Letters Section Editor: Stephen J. Lurie,
MD, PhD, Senior Editor.
In Reply: Dr Davies suggests that passive smoking
may simply be a marker for poor oral hygiene or other dietary risk factors.
However, formation of caries in the primary teeth is a poorly understood phenomenon,
and it cannot be exclusively blamed on known risk factors, such as poor oral
hygiene and diet control.1- 3 Some
previous studies have found an association with high sugar intake while others
have not. Of those that found a link, none controlled for passive smoking.
We did control for sucrose intake and found no significant association in
the bivariate analysis, so there was no reason to include this factor in the
multivariable analysis. For passive smoking to be simply a marker for poor
tooth brushing or high sugar intake, one would have to imagine that after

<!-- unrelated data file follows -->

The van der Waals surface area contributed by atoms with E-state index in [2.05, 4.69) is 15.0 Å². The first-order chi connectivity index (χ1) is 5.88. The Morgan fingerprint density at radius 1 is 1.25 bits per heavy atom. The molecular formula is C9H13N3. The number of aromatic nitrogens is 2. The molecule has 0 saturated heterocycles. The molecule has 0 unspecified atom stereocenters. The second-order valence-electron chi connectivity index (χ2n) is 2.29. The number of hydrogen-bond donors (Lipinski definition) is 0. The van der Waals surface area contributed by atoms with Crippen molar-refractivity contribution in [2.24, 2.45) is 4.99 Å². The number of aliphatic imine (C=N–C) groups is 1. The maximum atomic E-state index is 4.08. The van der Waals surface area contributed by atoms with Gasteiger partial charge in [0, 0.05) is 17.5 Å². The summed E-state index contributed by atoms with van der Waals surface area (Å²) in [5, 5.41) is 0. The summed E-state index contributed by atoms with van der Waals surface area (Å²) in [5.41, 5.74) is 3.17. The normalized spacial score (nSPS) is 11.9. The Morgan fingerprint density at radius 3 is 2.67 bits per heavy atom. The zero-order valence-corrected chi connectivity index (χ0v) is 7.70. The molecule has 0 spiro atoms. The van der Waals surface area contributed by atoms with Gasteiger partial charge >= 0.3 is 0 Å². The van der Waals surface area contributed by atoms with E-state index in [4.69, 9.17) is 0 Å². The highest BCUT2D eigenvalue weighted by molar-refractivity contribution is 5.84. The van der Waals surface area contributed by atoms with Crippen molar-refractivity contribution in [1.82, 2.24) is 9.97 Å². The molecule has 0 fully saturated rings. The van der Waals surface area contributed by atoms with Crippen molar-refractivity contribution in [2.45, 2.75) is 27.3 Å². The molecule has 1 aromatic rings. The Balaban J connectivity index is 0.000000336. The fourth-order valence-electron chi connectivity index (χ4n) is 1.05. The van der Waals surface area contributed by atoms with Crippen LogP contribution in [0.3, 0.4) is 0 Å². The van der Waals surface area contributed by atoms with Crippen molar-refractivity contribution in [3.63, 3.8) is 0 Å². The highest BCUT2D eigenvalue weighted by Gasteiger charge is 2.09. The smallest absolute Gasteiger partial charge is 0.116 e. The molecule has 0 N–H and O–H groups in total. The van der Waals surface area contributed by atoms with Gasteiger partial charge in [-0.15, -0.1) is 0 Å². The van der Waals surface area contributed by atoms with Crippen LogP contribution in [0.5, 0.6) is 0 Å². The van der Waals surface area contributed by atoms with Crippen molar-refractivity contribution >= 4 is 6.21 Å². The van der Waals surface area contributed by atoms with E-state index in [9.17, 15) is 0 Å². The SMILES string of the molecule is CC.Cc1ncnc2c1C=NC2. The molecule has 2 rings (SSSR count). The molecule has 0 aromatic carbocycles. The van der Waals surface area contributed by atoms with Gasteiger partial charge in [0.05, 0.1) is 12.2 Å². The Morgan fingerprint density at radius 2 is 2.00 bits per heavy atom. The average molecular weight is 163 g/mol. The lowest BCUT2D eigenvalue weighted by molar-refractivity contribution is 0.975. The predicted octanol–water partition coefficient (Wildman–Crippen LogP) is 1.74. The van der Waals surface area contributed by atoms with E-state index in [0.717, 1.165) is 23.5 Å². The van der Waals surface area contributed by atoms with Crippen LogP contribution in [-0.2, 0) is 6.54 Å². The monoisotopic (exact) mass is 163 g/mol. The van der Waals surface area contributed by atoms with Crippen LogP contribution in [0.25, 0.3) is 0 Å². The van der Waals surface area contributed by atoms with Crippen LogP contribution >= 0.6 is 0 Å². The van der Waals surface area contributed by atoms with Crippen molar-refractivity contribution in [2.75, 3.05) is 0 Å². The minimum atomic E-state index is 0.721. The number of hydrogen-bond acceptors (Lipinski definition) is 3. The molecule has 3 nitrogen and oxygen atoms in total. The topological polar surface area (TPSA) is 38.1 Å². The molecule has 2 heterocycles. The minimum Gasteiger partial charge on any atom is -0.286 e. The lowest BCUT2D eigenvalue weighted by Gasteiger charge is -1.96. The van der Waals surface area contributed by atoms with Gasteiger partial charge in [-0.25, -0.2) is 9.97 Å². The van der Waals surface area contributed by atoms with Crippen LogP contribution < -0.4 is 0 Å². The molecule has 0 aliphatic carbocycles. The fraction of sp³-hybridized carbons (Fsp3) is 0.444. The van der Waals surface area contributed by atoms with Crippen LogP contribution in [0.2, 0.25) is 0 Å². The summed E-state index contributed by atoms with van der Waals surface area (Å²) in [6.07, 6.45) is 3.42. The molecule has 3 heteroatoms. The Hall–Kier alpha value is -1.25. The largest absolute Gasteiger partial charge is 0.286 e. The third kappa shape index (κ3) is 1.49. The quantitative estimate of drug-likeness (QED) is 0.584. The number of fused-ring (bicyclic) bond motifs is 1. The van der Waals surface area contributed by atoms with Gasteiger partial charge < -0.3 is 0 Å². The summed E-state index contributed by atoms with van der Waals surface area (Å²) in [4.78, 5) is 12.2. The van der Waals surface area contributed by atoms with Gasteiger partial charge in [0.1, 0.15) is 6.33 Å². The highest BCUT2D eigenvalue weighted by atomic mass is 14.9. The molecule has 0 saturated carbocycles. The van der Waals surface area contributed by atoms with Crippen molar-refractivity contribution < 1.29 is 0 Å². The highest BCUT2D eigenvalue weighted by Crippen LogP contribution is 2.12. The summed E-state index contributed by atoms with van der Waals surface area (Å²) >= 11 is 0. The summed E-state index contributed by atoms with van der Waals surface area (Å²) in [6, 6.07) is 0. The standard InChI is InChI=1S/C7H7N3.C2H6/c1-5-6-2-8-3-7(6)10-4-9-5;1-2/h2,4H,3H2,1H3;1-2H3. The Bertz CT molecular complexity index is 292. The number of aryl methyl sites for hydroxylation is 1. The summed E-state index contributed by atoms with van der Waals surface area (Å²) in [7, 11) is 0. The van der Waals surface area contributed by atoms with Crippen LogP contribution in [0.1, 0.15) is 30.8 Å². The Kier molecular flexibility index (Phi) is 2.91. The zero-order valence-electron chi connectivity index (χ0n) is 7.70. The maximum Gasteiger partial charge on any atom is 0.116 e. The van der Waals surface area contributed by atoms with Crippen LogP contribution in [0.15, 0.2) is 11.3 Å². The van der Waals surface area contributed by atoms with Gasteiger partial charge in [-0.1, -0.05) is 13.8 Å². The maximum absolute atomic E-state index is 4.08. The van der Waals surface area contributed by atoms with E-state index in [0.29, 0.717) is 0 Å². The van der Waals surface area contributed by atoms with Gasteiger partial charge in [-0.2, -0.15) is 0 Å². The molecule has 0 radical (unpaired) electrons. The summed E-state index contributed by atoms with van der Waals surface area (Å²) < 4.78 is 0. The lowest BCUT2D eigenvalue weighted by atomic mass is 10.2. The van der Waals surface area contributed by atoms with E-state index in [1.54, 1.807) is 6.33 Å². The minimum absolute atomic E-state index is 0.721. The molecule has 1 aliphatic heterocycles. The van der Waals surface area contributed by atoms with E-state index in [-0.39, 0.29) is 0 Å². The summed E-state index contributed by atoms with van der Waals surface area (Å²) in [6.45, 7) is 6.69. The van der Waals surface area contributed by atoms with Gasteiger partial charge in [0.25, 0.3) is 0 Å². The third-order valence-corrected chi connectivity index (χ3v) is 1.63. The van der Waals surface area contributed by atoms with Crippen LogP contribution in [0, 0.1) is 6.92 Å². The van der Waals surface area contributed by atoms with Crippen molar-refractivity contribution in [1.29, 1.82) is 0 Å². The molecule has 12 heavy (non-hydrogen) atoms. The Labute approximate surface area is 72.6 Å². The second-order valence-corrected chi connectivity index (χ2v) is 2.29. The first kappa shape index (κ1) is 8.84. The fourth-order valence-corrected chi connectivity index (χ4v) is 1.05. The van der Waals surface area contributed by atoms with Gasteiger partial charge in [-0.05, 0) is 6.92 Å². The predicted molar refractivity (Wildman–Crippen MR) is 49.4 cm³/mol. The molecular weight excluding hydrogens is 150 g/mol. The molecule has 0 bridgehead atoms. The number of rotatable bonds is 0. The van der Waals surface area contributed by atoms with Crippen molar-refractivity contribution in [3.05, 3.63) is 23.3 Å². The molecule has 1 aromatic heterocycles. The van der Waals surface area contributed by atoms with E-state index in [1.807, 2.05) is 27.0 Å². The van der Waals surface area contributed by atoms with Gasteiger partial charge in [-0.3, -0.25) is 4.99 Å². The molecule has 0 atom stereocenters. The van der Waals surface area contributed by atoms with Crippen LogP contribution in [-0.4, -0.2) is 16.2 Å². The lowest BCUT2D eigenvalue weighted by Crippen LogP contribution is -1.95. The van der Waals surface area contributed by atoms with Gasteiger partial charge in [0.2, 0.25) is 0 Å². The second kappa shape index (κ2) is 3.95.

controlling for income, education, race, region of residence, and even frequency
of visits to the dentist, that smokers of all backgrounds systematically fail
to care for their children's teeth, while nonsmokers of all backgrounds keep
their children's mouths well brushed and sugar-free. Given that we did adjust
for all those variables, such a scenario seems unlikely.
Aligne CA, Moss ME, Weitzman M. Passive Smoking and Dental Caries in Children. JAMA. 2003;289(22):2940-2941. doi:10.1001/jama.289.22.2940-a